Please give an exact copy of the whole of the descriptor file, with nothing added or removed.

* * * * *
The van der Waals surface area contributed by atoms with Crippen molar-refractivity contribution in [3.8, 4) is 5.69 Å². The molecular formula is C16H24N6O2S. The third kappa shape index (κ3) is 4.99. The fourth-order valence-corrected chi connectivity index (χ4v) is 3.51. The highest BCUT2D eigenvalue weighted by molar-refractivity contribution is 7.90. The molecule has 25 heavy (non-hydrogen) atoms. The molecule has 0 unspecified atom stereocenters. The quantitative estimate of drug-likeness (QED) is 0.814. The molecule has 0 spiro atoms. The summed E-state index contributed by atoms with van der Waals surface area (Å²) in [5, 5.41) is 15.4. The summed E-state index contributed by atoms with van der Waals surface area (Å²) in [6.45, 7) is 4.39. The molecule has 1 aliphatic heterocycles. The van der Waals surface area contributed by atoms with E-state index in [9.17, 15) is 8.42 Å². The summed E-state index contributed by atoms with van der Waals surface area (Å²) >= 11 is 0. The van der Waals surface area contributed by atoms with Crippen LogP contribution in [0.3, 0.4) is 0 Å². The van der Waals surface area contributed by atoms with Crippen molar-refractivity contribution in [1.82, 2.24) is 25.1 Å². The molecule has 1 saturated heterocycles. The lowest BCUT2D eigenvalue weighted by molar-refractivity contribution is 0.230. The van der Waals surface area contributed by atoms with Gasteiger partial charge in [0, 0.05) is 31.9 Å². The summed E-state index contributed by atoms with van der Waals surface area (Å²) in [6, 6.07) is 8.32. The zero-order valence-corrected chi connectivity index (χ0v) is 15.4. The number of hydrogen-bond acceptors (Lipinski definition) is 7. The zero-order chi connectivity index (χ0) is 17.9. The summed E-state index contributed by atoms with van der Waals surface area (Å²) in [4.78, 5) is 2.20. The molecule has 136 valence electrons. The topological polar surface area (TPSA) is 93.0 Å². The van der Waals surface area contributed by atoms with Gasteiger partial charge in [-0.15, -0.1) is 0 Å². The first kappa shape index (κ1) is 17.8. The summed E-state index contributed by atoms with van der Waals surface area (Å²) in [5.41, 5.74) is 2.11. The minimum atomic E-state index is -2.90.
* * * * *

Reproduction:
The van der Waals surface area contributed by atoms with Crippen molar-refractivity contribution in [3.8, 4) is 5.69 Å². The molecular formula is C16H24N6O2S. The third kappa shape index (κ3) is 4.99. The fourth-order valence-corrected chi connectivity index (χ4v) is 3.51. The highest BCUT2D eigenvalue weighted by molar-refractivity contribution is 7.90. The molecule has 25 heavy (non-hydrogen) atoms. The molecule has 0 unspecified atom stereocenters. The quantitative estimate of drug-likeness (QED) is 0.814. The molecule has 0 spiro atoms. The summed E-state index contributed by atoms with van der Waals surface area (Å²) in [5, 5.41) is 15.4. The summed E-state index contributed by atoms with van der Waals surface area (Å²) in [6.45, 7) is 4.39. The molecule has 1 aliphatic heterocycles. The van der Waals surface area contributed by atoms with E-state index in [9.17, 15) is 8.42 Å². The summed E-state index contributed by atoms with van der Waals surface area (Å²) >= 11 is 0. The van der Waals surface area contributed by atoms with Crippen LogP contribution in [0.3, 0.4) is 0 Å². The van der Waals surface area contributed by atoms with Crippen molar-refractivity contribution in [1.82, 2.24) is 25.1 Å². The molecule has 1 saturated heterocycles. The lowest BCUT2D eigenvalue weighted by molar-refractivity contribution is 0.230. The van der Waals surface area contributed by atoms with Gasteiger partial charge in [0, 0.05) is 31.9 Å². The summed E-state index contributed by atoms with van der Waals surface area (Å²) in [6, 6.07) is 8.32. The zero-order valence-corrected chi connectivity index (χ0v) is 15.4. The number of hydrogen-bond acceptors (Lipinski definition) is 7. The zero-order chi connectivity index (χ0) is 17.9. The summed E-state index contributed by atoms with van der Waals surface area (Å²) in [4.78, 5) is 2.20. The molecule has 136 valence electrons. The topological polar surface area (TPSA) is 93.0 Å². The van der Waals surface area contributed by atoms with Gasteiger partial charge in [-0.15, -0.1) is 0 Å². The first kappa shape index (κ1) is 17.8. The summed E-state index contributed by atoms with van der Waals surface area (Å²) in [5.41, 5.74) is 2.11. The minimum atomic E-state index is -2.90.